On January 19, 2021, several major federal financial regulators finalized rules clarifying the legal status of supervisory guidance. As we described in a client alert late last year, a number of federal financial regulatory agencies—the Federal Deposit Insurance Corporation (“FDIC”), the Federal Reserve, the Office of the Comptroller of the Currency (“OCC”), the National Credit Union Administration (“NCUA”), and the Consumer Financial Protection Bureau (“Bureau”)—had been considering proposed rules that would largely codify the 2018 Interagency Statement Clarifying the Role of Supervisory Guidance (which we previously covered in this blog post).
The Statement and Proposed Rules sought to clarify that supervisory guidance does not establish rules having the force and effect of law, unlike rules adopted through a formal, notice-and-comment rulemaking process. Rather, supervisory guidance is intended to clarify agency expectations and priorities, as well as provide examples considered acceptable under standards such as the safety and soundness standard.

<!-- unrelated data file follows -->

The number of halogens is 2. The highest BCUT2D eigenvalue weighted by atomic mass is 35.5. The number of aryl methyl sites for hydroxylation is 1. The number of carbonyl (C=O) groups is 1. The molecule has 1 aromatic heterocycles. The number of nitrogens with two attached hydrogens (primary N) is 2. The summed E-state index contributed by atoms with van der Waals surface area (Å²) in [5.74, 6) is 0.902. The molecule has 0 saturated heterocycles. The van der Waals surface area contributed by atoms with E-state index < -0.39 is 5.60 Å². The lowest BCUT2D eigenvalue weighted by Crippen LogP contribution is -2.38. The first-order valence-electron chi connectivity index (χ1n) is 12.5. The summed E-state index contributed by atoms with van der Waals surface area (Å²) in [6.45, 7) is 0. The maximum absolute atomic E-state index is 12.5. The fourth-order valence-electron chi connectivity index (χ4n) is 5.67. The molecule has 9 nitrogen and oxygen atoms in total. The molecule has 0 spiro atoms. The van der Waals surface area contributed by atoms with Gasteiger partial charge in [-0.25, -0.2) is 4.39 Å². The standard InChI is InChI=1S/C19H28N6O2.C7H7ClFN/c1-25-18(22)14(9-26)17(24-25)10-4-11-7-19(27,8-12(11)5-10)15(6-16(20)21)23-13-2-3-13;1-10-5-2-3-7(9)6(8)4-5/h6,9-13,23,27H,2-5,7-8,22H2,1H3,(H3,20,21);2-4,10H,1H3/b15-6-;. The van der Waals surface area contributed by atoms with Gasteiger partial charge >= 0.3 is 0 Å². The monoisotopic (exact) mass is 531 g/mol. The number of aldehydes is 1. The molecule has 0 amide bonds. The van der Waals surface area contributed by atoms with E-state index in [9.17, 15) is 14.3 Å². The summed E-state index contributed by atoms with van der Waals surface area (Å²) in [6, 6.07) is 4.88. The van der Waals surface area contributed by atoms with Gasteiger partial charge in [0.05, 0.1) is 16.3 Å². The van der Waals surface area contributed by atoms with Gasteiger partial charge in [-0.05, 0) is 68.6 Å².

In the supplementary information to the final rulemaking documents (See Bureau, FDIC, and OCC), the agencies noted support for the rule from certain regulated entities and industry trade groups, and opposition from certain public interest advocacy groups. Supporters of the new rule generally emphasized the clarity that it could bring to the regulatory process. Opponents generally countered that the rule could limit the effectiveness of supervisory action and reduce the agencies’ supervisory discretion. Ultimately, the agencies concluded that the rule would not impair their supervisory functions and adopted the rule largely as proposed.